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Archive for 'U.S. Senate'

The Senate irritates the President

This post continues our celebration of the 225th anniversary of the First Congress.

The Constitution gives the President the “power, by and with the Advice and Consent of the Senate, to make Treaties.”

George Washington, portrait. (National Archives Identifier 532860)

George Washington, portrait. (National Archives Identifier 532860)

This first time the President attempted to seek that advice occurred in August 1789 when first President George Washington sent a message to the Senate asking “to advise with them” on a treaty with the Southern Indians (at that time the United States treated Indian tribes as foreign nations).

On August 22, 1789, Washington arrived at Federal Hall in New York City (then the capital) with Secretary of War Henry Knox, and they proceeded to read aloud a series of documents related to the various Southern Indian tribes.

The incident was not recorded in the Senate Executive Journal, but Senator William Maclay of Pennsylvania kept a diary and documented what transpired: apparently the noise from the Manhattan traffic below drowned out the reading of the documents.

As a result, the Senate decided to appoint a committee rather than debate the issue in front of the President, which caused great consternation to Washington.

(Henry Knox (3/4 length). National Archives Identifier 532928)

(Henry Knox (3/4 length). National Archives Identifier 532928)

After regaining his composure, Washington agreed to come back to receive the Senate’s advice. Shortly thereafter, however, Washington decided that all future dealings with the Senate … [ Read all ]

Featured Document: Senate Revisions to the Proposed Bill of Rights

Senate Revisions to the Proposed Bill of Rights, page 1, 9/9/1789. (National Archives Identifier 3535588)

Senate Revisions to the Proposed Bill of Rights, page 1, 9/9/1789. (National Archives Identifier 3535588)

Continuing our celebration of the 225th Anniversary of the First Congress, the National Archives is displaying a draft of the Bill of Rights from August 12 to September 11, 2014, in the East Rotunda Gallery.

During the 1787–1788 Constitutional ratification process, opponents criticized the Constitution because it lacked a bill of rights. They argued that the Constitution should include one, because without it a strong central government would trample individuals’ liberties and freedoms.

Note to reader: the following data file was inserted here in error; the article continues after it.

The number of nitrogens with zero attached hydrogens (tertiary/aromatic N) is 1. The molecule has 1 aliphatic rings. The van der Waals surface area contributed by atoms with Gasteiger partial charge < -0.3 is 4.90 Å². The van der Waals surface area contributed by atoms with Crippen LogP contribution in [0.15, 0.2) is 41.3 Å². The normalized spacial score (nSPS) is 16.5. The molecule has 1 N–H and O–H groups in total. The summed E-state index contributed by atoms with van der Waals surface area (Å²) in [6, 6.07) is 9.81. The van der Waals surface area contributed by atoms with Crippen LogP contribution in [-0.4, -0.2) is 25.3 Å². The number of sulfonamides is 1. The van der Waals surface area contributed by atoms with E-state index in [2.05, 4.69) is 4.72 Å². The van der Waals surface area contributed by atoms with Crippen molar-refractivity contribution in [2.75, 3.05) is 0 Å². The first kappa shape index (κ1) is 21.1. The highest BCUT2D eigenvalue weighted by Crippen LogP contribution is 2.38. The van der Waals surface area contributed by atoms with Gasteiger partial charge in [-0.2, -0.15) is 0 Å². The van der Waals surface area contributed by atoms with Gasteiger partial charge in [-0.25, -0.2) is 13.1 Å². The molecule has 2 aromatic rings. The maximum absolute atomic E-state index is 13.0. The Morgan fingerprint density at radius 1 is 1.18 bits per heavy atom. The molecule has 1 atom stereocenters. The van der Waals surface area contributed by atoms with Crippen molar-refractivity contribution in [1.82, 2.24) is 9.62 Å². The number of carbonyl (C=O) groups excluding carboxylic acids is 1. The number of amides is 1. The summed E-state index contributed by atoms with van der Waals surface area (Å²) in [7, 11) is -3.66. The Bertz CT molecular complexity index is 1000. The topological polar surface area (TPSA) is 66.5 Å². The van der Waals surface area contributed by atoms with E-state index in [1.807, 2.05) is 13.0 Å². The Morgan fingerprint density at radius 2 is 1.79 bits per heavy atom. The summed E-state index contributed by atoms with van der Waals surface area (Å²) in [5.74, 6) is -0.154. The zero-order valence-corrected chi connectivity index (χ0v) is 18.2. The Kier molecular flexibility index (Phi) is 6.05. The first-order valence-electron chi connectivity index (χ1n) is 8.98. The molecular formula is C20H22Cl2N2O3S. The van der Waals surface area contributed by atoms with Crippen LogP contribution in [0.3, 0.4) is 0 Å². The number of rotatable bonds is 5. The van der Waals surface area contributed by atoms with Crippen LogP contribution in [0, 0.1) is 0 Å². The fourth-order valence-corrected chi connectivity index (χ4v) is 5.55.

As states debated whether to ratify the Constitution or not, two kinds of amendments emerged: rights-related amendments (amendments intended to protect individuals) and structural amendments (amendments intended to fundamentally alter the structure of the new government).

In the end, enough states supported the Constitution without amendments that it was ratified without changes. However, the effort to amend the Constitution carried over into the first Federal elections. Anti-Federalists—those who opposed the Constitution—pushed to elect pro-amendment members to the First Federal Congress.

James Madison. (National Archives Identifier 532836)

James Madison. (National Archives Identifier 532836)

This was especially true in Virginia, a state whose ratification convention proposed 20 amendments and a separate bill of rights to the Constitution.

In one Virginia House race, James Madison—who opposed amendments—faced James Monroe—who supported them. Because Virginia had such strong anti-Federalist sentiments, Madison softened his stand against Constitutional amendments, which … [ Read all ]

The Origins of Senatorial Courtesy

Today’s post comes from Christine Blackerby, an Outreach Specialist at the Center for Legislative Archives at the National Archives in Washington, DC. The Center for Legislative Archives is marking the 225th anniversary of the First Congress by sharing documents on Tumblr and Twitter; use #Congress225 to see all the postings.

Nomination of Benjamin Fishbourn and others to be Port Collectors, etc., August 3, 1789. (Records of the U.S. Senate, National Archives)

Nomination of Benjamin Fishbourn and others to be Port Collectors, etc., August 3, 1789. (Records of the U.S. Senate, National Archives)